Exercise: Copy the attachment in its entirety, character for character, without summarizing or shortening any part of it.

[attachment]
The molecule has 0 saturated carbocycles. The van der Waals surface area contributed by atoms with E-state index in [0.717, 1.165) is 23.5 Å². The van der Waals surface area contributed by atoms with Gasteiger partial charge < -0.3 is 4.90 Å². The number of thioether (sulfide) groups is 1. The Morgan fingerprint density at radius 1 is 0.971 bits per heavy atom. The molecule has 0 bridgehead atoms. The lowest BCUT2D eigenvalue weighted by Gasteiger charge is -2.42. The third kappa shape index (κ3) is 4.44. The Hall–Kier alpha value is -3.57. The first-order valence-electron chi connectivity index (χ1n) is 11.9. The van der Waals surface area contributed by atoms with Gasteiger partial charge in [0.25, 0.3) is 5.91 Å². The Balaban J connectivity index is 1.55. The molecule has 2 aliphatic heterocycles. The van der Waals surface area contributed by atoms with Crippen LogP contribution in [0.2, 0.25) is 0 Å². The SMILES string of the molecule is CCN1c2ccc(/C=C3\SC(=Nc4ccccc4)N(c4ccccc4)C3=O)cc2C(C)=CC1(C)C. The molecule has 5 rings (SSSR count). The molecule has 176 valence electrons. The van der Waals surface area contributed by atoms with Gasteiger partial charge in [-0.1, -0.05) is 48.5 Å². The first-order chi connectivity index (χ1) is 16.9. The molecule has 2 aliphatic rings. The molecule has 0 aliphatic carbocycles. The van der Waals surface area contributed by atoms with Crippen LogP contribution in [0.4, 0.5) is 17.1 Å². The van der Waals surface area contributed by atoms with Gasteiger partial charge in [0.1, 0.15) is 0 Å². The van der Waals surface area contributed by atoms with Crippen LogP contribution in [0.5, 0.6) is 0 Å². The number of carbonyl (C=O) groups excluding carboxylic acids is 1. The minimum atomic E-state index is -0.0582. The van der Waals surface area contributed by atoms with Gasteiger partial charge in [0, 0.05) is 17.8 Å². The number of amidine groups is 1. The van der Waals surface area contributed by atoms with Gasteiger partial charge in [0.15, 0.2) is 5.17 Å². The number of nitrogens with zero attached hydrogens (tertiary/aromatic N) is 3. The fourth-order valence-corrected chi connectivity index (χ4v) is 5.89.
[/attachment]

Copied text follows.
The molecule has 0 saturated carbocycles. The van der Waals surface area contributed by atoms with E-state index in [0.717, 1.165) is 23.5 Å². The van der Waals surface area contributed by atoms with Gasteiger partial charge < -0.3 is 4.90 Å². The number of thioether (sulfide) groups is 1. The Morgan fingerprint density at radius 1 is 0.971 bits per heavy atom. The molecule has 0 bridgehead atoms. The lowest BCUT2D eigenvalue weighted by Gasteiger charge is -2.42. The third kappa shape index (κ3) is 4.44. The Hall–Kier alpha value is -3.57. The first-order valence-electron chi connectivity index (χ1n) is 11.9. The van der Waals surface area contributed by atoms with Gasteiger partial charge in [0.25, 0.3) is 5.91 Å². The Balaban J connectivity index is 1.55. The molecule has 2 aliphatic heterocycles. The van der Waals surface area contributed by atoms with Crippen LogP contribution in [0.2, 0.25) is 0 Å². The SMILES string of the molecule is CCN1c2ccc(/C=C3\SC(=Nc4ccccc4)N(c4ccccc4)C3=O)cc2C(C)=CC1(C)C. The molecule has 5 rings (SSSR count). The molecule has 176 valence electrons. The van der Waals surface area contributed by atoms with Gasteiger partial charge in [-0.1, -0.05) is 48.5 Å². The first-order chi connectivity index (χ1) is 16.9. The molecule has 2 aliphatic rings. The molecule has 0 aliphatic carbocycles. The van der Waals surface area contributed by atoms with Crippen LogP contribution in [0.4, 0.5) is 17.1 Å². The van der Waals surface area contributed by atoms with Gasteiger partial charge in [0.1, 0.15) is 0 Å². The van der Waals surface area contributed by atoms with Crippen LogP contribution in [0.5, 0.6) is 0 Å². The number of carbonyl (C=O) groups excluding carboxylic acids is 1. The minimum atomic E-state index is -0.0582. The van der Waals surface area contributed by atoms with Gasteiger partial charge in [0, 0.05) is 17.8 Å². The number of amidine groups is 1. The van der Waals surface area contributed by atoms with Gasteiger partial charge in [0.15, 0.2) is 5.17 Å². The number of nitrogens with zero attached hydrogens (tertiary/aromatic N) is 3. The fourth-order valence-corrected chi connectivity index (χ4v) is 5.89.